After two weeks in 1969 floating a scrap wood and oil drum buoyant raft on the rainbow toxic Mississippi and smearing antibiotic cream on skin lesions, I sold the raft at Memphis but wanted New Orleans so I worked hard at part-time jobs and bought a john-boat and welded on iron bars and rigged steering and then rode the receding waters of the 1973 flood all the way to the big easy and my Dad hauled me and my small flat-bottom boat back to St. Louis where I went water skiing north of Alton, my small boat pulled by the ski rope sideways and the 1920-Mark-30 Mercury motor whining like it was about to shear another pin, and the surging wake of a towboat swallowed my boat capsizing, swimming to shore in the turbulent muddy water while gripping the gunwales. After college in 1976, I wanted to sell the boat so I could pay first month’s rent on a run-down suburban apartment near the airport; I was broke and for all I knew so was my Dad but my Dad gave me money because he liked to fish the big river even though we almost crashed into a rich man’s yacht when the steering cable unraveled and I wound it back the wrong way but forgot to tell him and he turned right and the boat went left. We headed upriver toward a line of black clouds over the Our Lady of the Rivers statue at Portage des Sioux and stopped mid-channel, yellow anchor rope stretched tight and our glinting clear fishing lines angling against the heavy current, and we popped open beer while watching the smooth river reflecting blue behind us but upriver black clouds lingering as if we’d never feel the coming rain or catch any fish. We drank while watching the blackness and Dad told me Mom was worried and I only understand now because I have my own kids, and if my son were a college graduate with a low paying part-time restaurant job, I might also be troubled. But everything was under control and I told him so even though I ate peanut butter for dinner and lightning skipped across the dark water crack! and the fish came one after the other – sleek shiny fish – each with a large round lump on its forehead, Dad ripping out hooks and tossing fish behind him and baiting again, reloading and casting back into the mighty river now flexing her muscles with waves slapping in tune with the fish flailing against the bottom of my john-boat and piling around us and my Dad casting madly, white caps rushing toward us, and suddenly the frenzied river calmed… eerily quiet – except for tail fins thumping, the slap slap of dying fish as my Dad whacked them on the head with his knife, then picked one up and carved into its forehead digging the knife into the flesh and carving out cartilage like a skipping stone covered in fish slime and blood, turning it over in his hands and then handing it to me as the temperature plummeted and suddenly warm again as waves attacked our boat with lightning flashing eerily red through dark green clouds. I yanked the motor alive and my Dad sat next to me, fish carcasses levitating at our feet as I steered slamming into whitecaps – Dad must have known this was our last battle on the river together.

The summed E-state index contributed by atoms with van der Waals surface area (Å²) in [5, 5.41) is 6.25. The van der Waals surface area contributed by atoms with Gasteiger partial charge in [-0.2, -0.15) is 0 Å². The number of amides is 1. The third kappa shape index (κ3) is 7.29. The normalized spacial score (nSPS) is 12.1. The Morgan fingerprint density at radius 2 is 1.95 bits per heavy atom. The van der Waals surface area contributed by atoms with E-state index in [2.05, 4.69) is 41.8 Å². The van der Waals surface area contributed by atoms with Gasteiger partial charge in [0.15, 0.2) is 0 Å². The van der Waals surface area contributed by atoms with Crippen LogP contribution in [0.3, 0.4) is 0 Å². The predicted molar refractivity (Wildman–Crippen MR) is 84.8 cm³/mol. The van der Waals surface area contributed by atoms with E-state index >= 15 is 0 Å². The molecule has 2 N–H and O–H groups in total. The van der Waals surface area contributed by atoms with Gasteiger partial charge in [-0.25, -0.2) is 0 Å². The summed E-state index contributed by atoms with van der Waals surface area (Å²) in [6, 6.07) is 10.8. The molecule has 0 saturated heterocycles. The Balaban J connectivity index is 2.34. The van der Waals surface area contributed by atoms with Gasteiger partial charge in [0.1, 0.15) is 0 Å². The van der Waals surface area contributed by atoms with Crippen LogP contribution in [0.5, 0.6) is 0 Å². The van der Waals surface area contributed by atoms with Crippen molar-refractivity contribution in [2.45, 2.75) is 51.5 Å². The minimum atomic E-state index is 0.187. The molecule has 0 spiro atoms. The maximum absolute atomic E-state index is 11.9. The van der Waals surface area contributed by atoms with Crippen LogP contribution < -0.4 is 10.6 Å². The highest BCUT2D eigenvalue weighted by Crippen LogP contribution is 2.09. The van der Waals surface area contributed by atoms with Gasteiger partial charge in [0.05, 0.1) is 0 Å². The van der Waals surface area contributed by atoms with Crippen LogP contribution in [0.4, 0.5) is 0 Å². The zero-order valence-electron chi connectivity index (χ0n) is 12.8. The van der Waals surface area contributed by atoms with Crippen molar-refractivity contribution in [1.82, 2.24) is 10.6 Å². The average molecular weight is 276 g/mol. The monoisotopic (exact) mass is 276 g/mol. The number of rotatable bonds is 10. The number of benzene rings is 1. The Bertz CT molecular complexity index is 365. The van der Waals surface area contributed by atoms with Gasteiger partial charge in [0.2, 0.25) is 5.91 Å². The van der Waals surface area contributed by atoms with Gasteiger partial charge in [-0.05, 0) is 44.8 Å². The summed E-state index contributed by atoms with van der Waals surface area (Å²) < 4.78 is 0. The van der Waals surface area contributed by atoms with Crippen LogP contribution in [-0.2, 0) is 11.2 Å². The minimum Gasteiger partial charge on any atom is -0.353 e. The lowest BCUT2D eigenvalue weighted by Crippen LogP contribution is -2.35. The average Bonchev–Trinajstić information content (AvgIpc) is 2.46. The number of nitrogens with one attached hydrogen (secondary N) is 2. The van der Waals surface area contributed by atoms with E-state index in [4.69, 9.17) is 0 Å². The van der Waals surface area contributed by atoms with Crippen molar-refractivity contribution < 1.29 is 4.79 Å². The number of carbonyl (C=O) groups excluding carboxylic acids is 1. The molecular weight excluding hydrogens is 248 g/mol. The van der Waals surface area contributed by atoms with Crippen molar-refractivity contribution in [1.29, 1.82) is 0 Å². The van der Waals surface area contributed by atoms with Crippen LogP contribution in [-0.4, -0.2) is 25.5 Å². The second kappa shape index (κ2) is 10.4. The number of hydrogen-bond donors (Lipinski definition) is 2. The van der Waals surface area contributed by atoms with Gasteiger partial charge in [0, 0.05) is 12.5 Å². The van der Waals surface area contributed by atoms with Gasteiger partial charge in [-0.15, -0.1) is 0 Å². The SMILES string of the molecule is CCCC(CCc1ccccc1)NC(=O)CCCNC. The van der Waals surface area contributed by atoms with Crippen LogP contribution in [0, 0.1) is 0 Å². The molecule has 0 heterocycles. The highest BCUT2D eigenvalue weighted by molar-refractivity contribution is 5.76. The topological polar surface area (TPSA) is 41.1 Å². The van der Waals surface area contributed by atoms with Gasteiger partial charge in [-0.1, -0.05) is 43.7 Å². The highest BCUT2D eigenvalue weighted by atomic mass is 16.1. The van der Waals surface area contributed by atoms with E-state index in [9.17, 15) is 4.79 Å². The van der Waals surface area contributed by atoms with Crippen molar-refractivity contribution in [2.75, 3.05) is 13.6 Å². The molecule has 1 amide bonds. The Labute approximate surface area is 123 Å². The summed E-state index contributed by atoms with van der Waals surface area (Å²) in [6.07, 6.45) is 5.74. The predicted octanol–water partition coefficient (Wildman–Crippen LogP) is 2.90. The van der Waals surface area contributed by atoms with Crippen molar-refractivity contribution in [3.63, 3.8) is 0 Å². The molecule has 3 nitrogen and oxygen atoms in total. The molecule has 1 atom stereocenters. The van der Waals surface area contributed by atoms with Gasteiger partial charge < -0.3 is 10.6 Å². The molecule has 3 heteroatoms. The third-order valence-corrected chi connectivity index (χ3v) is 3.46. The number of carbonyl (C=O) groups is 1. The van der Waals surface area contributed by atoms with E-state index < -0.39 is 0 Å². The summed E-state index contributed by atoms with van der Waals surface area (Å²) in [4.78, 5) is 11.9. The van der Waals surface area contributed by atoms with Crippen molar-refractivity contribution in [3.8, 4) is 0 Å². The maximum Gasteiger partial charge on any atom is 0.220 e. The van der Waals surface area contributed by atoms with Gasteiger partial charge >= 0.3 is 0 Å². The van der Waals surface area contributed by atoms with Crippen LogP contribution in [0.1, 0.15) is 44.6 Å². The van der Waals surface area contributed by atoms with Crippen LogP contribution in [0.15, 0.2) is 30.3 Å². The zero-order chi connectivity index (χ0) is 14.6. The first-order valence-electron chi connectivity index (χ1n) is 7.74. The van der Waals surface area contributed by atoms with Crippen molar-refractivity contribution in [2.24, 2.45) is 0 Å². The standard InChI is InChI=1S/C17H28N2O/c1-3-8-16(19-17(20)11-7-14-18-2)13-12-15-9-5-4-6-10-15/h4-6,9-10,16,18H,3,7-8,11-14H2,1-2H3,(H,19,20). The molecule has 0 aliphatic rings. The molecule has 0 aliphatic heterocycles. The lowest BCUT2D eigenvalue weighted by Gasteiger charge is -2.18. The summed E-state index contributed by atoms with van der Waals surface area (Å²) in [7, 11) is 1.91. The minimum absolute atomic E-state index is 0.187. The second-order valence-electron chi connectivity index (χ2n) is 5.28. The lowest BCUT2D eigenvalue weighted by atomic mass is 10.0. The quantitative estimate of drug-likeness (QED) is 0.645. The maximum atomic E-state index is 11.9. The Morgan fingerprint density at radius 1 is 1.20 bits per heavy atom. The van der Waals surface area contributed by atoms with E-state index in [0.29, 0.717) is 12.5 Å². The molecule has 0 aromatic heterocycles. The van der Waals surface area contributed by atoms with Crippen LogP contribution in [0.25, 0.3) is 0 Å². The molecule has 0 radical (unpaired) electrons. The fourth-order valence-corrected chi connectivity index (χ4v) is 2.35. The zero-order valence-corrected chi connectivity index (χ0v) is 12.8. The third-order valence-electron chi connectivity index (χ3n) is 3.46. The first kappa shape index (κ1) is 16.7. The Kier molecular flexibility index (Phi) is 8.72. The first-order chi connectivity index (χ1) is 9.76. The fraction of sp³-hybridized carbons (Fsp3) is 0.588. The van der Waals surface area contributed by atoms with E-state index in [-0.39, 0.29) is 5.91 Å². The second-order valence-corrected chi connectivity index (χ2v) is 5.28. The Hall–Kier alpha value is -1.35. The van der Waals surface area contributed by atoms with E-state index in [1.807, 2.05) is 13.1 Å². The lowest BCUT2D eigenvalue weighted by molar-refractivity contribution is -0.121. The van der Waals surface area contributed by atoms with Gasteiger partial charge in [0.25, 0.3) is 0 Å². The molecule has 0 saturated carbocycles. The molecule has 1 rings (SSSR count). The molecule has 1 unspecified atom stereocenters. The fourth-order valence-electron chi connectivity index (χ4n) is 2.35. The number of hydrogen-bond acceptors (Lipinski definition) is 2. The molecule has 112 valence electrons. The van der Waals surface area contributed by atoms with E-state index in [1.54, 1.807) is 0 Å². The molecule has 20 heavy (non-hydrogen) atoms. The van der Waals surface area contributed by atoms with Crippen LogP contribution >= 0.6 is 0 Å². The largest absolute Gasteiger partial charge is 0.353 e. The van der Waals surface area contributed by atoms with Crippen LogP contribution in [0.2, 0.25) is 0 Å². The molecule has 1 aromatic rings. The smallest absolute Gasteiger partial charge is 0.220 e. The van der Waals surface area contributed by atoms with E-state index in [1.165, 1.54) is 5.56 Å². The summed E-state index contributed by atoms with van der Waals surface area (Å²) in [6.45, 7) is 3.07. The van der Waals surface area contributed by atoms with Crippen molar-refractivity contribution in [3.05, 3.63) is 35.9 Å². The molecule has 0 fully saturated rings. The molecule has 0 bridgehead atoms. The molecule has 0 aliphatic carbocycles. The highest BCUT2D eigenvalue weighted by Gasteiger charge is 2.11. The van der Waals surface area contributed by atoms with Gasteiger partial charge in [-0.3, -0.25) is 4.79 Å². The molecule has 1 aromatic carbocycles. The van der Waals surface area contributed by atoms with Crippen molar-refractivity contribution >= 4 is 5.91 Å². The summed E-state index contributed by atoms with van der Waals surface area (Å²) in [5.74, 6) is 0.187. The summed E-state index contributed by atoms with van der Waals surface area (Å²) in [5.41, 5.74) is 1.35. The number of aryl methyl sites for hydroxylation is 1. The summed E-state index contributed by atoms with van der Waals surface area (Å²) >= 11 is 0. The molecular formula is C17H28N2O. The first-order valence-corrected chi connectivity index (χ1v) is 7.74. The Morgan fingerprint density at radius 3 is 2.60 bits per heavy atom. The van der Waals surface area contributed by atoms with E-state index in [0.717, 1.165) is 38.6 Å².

Jeffrey Penn May’s creative nonfiction received a Pushcart nomination and his novel was praised in the St. Louis Post-Dispatch. Please visit his website www.askwritefish.com and Facebook page www.facebook.com/JeffreyPennMay.